Photo: Dwight Burdette, via Wikimedia.
The Michigan Court of Appeals has ruled that a woman who claimed her privacy had been violated by being forced to share a communal locker room with a transgender woman was not sexually harassed and did not suffer emotional distress from the incident.
The lawsuit stems from an incident where Yvette Cormier, a customer of Planet Fitness, in Midland, Mich., discovered that she was sharing a locker room with a transgender woman. Based on her personal beliefs that the person was a “man,” she complained to the front desk, then management, and eventually to the company’s corporate headquarters, reports Law Newz.
But Planet Fitness told Cormier that its policy is to allow transgender clients to use the locker room corresponding to their gender identity, even if it does not match their birth certificate.
Cormier was outraged, and proceeded to go back to the club on multiple occasions, in an effort warn other women of the pro-transgender policy. When she wouldn’t stop talking about it with other customers, even after being asked to by management, the gym terminated her membership, claiming she was violating their “no judgment” policy.
Cormier subsequently sued, alleging that the club’s policy of allowing transgender members to use the locker rooms consistent with her gender identity violates her privacy, constitutes sexual harassment, and subjected her to emotional distress. She also claimed that Planet Fitness’ decision to terminate her contract was a form of retaliation, “gender-based discrimination,” and violated Michigan’s Consumer Protection Act.
But in a unanimous 3-0 decision, the court said it found no evidence of sexual harassment, or that Cormier suffered emotional distress because of Planet Fitness’ policy. It also found that the club was within its rights to terminate Cormier’s membership after she created a scene by trying to warn other women of the presence of a transgender woman in the locker room.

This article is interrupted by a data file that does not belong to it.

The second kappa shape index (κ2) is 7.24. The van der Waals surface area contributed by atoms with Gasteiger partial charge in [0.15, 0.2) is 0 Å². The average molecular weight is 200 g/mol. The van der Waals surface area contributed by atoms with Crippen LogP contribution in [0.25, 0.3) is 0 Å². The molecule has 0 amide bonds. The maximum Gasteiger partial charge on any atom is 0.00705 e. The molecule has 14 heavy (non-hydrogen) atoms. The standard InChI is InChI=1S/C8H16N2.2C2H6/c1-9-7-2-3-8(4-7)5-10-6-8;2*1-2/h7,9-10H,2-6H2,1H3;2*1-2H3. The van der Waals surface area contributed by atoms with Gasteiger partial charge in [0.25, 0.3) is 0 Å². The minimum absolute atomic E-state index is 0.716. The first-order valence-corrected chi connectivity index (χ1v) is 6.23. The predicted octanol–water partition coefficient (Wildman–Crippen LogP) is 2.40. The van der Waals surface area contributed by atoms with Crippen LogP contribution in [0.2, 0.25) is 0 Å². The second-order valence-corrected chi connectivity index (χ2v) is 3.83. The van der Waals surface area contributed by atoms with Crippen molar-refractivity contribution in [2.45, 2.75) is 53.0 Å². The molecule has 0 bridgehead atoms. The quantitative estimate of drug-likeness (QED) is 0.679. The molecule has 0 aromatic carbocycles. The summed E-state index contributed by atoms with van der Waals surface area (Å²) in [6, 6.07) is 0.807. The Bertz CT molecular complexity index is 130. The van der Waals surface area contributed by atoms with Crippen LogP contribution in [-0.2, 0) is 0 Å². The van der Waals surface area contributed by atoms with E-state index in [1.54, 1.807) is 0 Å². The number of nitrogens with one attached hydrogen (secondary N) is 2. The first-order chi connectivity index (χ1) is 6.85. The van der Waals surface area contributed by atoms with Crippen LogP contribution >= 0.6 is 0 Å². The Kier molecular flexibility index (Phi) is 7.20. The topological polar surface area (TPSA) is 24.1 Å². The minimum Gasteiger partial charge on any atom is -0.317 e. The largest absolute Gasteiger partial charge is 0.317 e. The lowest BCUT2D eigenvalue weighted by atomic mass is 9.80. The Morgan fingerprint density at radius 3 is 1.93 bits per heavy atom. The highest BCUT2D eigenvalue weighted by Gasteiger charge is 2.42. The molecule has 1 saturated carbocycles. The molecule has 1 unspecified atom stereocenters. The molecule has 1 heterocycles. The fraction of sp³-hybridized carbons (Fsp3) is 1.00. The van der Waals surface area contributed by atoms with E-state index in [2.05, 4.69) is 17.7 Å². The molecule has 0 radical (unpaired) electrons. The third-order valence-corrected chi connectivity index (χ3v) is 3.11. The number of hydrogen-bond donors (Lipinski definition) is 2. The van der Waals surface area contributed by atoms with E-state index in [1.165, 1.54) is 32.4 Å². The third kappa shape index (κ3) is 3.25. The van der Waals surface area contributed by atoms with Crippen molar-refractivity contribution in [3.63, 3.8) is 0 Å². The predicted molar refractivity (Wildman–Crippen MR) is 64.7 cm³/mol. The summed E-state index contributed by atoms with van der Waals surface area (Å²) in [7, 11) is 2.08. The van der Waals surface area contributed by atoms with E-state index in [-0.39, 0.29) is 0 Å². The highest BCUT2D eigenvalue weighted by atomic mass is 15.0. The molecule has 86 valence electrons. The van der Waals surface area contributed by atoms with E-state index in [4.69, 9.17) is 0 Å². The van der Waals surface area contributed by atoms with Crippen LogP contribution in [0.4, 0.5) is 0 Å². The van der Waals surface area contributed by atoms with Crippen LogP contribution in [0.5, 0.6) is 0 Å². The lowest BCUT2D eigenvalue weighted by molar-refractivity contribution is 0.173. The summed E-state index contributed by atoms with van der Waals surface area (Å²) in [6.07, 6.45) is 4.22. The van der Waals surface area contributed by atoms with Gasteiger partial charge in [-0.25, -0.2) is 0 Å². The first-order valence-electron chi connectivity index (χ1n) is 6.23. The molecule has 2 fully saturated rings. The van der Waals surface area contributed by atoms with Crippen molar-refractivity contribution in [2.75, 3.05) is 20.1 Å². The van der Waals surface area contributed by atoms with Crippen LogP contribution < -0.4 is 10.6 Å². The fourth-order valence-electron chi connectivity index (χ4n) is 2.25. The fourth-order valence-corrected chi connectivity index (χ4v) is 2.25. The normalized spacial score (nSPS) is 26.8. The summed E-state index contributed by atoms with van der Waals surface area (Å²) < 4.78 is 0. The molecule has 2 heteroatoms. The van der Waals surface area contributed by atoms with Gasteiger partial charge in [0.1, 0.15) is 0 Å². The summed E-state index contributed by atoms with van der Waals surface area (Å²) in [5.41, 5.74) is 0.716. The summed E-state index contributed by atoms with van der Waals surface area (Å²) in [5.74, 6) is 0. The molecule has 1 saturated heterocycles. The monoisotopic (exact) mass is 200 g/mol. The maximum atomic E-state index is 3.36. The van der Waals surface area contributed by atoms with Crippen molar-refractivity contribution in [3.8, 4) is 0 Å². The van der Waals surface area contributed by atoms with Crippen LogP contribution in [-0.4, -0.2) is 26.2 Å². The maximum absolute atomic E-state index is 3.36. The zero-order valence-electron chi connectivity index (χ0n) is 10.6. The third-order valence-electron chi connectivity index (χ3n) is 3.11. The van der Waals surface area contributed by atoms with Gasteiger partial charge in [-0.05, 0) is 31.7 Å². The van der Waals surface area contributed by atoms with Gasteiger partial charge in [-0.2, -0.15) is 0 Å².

In its opinion upholding a lower court’s finding, the court noted that both Cormier and the transgender woman had been wearing clothes when they were in the locker room together, and that the transgender woman made no sexual advances toward Cormier.
“[Michigan’s civil rights act] does not define sexual harassment as being subjected to an opportunity for a person to engage in verbal or physical conduct or communication of a sexual nature,” the judges opined. “Rather the CRA requires that the sexual conduct or communication substantially interfered with the plaintiff’s utilization of public accommodations. It follows that plaintiff must have actually experienced the conduct or communication she complains of.”
The court also noted that there was little evidence to support Cormier’s claim of emotional distress.
“Transgender rights and policies are polarizing issues and each individual may have a feeling on the issue and on what locker room such individuals should be using. Regardless of whether an average member of the community may find the policy outrageous, the fact is that plaintiff did not suffer severe emotional distress as a matter of law,” the opinion reads.
“One encounter with a biological male in a women’s locker room, both persons clothed, does not constitute ‘distress . . . so severe that no reasonable man could be expected to endure it.’ Indeed, the plaintiff continued to visit the gym and would thoroughly check the women’s locker room for biological males apparently ready to experience such an encounter again.”
Cormier’s attorney, David Kallman, has told Law Newz that he plans to appeal the case to the U.S. Supreme Court.